I think my parting wisdom will be that I truly believe that you can have the successful business that you want and also still be that present mum that you're wanting to be. And I think knowing that you are doing the very best you can and reminding yourself daily of what an incredible job you're doing. And I would take it as far as to write down at the end of every day the three things that you have done incredibly well for the day because I honestly just don't feel like we give ourselves enough recognition and credit for all that we do. And I also just think it's purely that we are so busy in our worlds that we don't even just stop to reflect on those things. And when you give yourself that time and space to go, oh, I've done a pretty good job today, I've achieved these things in my business. The kids are being fed, they're happy, I've spent some time with them, enjoying time with them. It's amazing all the things that you can actually give yourself a pat on the back for and I think you need to do that daily. So then when you have a day that feels a little more challenging than normal, you can pick yourself up a little bit better because you know that you're doing a really good job. And so I think, please do remind yourself of that. And if you need to rerecord this piece and use it as a pep.

Bianca McKenzie:

Talk, yes, I love it. I've actually started doing this with my kids well, with the five year old, not the one year old, but, yeah, I ask her, what was one thing that you really loved today? What was one thing you found tricky? And what's one thing you look forward to? And I chip in as well because she'll ask me about that. So, yeah, I sometimes share about what was something that went really well in my business. And I do think that I need to do the three things that went really well. Like, having that gratitude piece is super important.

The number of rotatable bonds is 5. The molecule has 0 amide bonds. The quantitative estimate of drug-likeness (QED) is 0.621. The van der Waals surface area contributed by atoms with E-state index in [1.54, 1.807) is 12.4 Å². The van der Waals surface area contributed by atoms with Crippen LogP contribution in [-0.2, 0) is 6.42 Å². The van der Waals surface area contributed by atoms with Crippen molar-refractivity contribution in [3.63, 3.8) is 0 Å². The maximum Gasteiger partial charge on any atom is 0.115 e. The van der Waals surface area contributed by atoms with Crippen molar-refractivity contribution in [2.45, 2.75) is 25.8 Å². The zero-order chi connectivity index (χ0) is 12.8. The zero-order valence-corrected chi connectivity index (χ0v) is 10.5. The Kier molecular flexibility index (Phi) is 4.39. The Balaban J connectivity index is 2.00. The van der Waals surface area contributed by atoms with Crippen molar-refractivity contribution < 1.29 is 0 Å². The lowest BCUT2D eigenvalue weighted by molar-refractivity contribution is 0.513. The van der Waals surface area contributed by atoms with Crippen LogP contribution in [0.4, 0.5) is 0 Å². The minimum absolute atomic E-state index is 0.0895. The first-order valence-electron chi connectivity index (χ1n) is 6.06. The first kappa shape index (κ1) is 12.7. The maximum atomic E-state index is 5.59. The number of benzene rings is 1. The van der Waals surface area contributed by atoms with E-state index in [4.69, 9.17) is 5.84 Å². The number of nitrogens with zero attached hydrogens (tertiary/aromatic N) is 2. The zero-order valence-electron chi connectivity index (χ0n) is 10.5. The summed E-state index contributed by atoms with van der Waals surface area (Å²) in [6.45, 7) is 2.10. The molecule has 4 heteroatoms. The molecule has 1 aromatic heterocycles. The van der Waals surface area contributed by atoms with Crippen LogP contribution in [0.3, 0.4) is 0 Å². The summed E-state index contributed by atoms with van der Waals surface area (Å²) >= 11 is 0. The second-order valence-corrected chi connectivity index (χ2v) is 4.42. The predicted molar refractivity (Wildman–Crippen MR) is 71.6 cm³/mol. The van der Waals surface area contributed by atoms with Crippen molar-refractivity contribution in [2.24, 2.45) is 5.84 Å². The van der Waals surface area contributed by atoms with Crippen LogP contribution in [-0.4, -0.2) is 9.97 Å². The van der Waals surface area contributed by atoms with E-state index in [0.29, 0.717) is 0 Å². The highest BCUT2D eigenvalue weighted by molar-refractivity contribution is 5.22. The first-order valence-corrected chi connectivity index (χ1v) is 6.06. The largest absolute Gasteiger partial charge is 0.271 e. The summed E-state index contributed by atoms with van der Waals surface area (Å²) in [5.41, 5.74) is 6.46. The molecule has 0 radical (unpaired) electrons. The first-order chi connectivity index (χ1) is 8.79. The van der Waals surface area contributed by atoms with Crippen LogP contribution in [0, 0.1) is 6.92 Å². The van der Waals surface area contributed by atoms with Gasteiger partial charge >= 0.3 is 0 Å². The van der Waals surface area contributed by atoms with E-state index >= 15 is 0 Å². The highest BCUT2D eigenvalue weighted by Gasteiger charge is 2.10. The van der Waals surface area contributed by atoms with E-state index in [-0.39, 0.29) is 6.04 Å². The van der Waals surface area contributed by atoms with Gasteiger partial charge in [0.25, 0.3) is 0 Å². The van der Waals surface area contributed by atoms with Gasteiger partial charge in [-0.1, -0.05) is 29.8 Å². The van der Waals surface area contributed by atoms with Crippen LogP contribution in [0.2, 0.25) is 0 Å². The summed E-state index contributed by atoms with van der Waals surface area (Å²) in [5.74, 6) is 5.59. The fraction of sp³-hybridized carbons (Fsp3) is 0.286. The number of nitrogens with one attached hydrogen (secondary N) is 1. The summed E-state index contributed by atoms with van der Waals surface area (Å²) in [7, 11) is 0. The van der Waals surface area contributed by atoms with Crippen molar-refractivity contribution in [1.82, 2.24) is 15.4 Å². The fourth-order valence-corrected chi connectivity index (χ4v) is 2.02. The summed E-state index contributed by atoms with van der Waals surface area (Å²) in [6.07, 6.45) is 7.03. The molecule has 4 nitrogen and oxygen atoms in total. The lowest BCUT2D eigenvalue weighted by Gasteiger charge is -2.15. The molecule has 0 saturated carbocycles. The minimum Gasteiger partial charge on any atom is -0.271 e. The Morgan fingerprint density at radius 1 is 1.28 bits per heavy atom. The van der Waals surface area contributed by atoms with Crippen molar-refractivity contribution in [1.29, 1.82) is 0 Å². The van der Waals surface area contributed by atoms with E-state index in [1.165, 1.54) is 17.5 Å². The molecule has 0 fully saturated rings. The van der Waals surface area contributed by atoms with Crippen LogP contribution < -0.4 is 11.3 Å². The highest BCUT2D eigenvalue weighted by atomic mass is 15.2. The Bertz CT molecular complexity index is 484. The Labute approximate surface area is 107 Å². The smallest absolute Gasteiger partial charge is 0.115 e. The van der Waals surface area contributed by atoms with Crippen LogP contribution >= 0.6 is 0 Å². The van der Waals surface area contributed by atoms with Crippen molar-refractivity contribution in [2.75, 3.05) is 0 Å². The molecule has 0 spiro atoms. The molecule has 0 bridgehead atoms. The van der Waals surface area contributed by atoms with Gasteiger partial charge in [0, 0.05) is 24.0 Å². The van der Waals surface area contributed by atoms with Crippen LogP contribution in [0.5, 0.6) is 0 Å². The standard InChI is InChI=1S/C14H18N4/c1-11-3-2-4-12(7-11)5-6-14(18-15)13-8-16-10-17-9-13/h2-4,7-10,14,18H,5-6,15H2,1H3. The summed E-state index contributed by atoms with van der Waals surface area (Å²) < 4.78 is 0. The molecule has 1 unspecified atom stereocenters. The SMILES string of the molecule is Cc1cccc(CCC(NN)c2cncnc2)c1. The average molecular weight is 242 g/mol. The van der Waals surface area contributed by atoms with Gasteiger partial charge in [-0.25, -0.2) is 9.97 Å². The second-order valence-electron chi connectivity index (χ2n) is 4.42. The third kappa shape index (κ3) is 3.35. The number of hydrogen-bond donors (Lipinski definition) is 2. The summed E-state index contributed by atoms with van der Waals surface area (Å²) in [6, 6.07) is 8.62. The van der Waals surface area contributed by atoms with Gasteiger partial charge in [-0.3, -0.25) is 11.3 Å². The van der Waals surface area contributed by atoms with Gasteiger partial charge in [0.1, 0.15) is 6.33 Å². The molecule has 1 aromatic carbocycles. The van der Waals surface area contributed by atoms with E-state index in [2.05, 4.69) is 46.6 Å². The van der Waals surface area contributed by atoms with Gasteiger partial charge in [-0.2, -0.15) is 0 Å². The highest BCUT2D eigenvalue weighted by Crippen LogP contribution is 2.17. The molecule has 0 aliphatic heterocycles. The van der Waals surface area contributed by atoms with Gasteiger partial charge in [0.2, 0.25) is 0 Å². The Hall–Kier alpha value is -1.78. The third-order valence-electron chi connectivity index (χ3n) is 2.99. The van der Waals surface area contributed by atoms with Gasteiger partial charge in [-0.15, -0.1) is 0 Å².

Renae O'Neill:

Absolutely. And I think being able to bring your children into that as well, it's teaching them something really valuable as well, that they can think about all the good things that have happened out of their day. But plus, for you as a mum, if your kids have been at daycare or school, gives you a little insight into what their day has been like as well. So I do that with my kids every night as well. When I lay in bed with each of them on their own, I ask them, what are the three favorite things about your day today? And it's always so interesting what they share, especially my seven year old son. He will share things like, oh, such and such. Did a pop off in the class when we were all quiet and it was so funny. And you're like, oh, my gosh, yeah.

Bianca McKenzie:

My five year old would find that funny too.

Renae O'Neill:

Yeah.

Bianca McKenzie:

I think my one year old even finds it funny. He comments when we burnt or when any of that happens, I'm like, okay, nothing goes unnoticed in this house.

Renae O'Neill:

It's all hilarious for quite some time to come.

Bianca McKenzie:

Oh, great. That's good to know. Okay, two more questions that I always ask my podcast guests. What are you curious about right now?

Renae O'Neill:

Mine would actually be AI, because I'm fascinated by it. I'm fascinated in what direction it's going to take. But if I'm honest, I'm also a little scared, too. Like, I've been using a Touch of Chat GPT in my business because I find it's helpful to spark ideas or it can help zhuzh up the content. But what I'm not loving, if I'm going to be really honest here, is I'm on socials and I'm seeing a lot of people, I can tell they've copy and pasted from it. And so I'm not personally loving that aspect of it that I feel like, I don't know, I'm not sure how I feel about AI. So I'm curious about it because I can see that it's an incredible, useful tool that we can have, but I'm also scared of where it's taking us to. So that's what I'm curious about at the moment.

Bianca McKenzie:

Love it. Yeah, it's a little bit like it takes the personality out of it. I do like it because English is my second language and sometimes I put it in there, I'm like, oh, that sounds way nicer than the way it came out of my mouth.

Renae O'Neill: